This seems to have been another one of those years where you could attribute a number extreme weather events to the forces of nature unleashed by climate change. We have seen flash floods in the UK, extreme floods in Pakistan, drought and wildfires in Russia and now the early onset of winter in Europe brings with it near record low temperatures for the time of year.
Invariably climate change deniers will point to the arrival of winter in Europe as a sign that emissions of greenhouse gases cannot possibly be causing the world to warm. Others, amongst whom I count myself, would say that the weather we have been experiencing is a sign of the increasing instability we can expect as atmospheric concentrations of carbon dioxide and other temperature forcing emissions continue to rise.
Early Winter Temperatures - Europe 2010
Reproduced (without permission) from Weather Underground (wunderground.com)
Also visit the site for animated maps of the Jet stream
Whatever point of view you choose to adopt, there is still insufficient knowledge for scientists to explain with conviction the cause of such unseasonally low temperatures. Options that have been identified include:
- Weakening of the Gulf Stream which normally brings warm waters from the tropics, sufficient to compensate for cold weather coming from the Arctic. This has been discussed by many authors - see for example, an article published by the BBC in 2005: Ocean changes will cool Europe and one by NASA appearing on it's Ocean Motion website.
- A loop in the North Atlantic Jet Stream which circulates at high altitude (typically 10,000 meters) has pulled high pressure, cold Arctic air much further south than normal. To give climate change deniers their due, such a change in the weather's footprint could be influenced by solar activity, rather than human induced climate change.
Paradoxically, this recent winter weather may be a consequence of global warming that appears to be responsible for the steady increase in the amounts of ice lost from Greenland and the Arctic icecap. The fresh melt water pouring into the sea has reduced salinity levels in the Northern Atlantic. This cold water sinks more slowly, which is in turn has slowed down the engine that drives the Gulf Stream.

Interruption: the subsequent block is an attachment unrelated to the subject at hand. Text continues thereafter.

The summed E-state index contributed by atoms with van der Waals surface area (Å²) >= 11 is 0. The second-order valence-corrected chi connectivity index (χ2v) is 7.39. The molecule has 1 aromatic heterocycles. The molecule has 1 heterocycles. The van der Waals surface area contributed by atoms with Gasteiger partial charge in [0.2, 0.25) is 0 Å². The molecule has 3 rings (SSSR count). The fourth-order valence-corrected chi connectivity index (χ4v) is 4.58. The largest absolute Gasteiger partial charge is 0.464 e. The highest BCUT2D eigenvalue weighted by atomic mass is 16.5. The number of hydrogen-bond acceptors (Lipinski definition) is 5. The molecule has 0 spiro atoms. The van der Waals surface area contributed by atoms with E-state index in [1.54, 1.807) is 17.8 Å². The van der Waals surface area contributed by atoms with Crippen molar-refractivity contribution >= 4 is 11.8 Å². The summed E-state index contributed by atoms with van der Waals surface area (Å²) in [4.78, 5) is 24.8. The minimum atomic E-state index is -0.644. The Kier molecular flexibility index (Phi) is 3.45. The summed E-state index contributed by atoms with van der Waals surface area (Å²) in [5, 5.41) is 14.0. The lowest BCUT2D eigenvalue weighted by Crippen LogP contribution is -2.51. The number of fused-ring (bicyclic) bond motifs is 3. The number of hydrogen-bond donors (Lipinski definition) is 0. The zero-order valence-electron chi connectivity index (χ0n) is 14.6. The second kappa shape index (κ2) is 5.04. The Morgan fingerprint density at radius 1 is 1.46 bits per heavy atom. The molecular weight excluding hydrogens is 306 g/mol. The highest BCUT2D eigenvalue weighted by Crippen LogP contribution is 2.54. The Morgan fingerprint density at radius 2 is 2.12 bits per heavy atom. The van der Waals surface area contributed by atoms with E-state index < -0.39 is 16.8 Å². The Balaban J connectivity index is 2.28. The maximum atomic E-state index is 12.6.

The Ocean Circulation System
Adapted from the IPCC Third Assessment Report, 2001
Schematic of the World's ocean circulation system which includes north-south routes in each of the major oceans that join with the Antarctic circumpolar circuit. This system contributes substantially to the transport and distribution of heat across the planet, e.g. flow of the Gulf Stream towards the North Pole warms Europe by up to 10°C.
Availability of Fuel
It remains to be seen whether extreme winters will become the norm in Europe. More worryingly is the fact that the inextricable draw down of natural resources coupled with growing demand by the developing nations, means member states are getting closer to a point where they will find it difficult to source the fuel needed to isolate their populations from the full effects of harsh weather. For example, here in the UK a whole generation has grown-up accustomed to the idea that gas central heating boilers can always be turned on when it is cold. In reality, we are increasingly reliant on imports of gas from Norway (Ormen Lange), Russia (Siberia) and the Middle East (shipments of liquefied natural gas). Most of these supplies will be exhausted within 15 years, notwithstanding the fact that a growing percentage of our population is already struggling to find the money to pay their heating bills.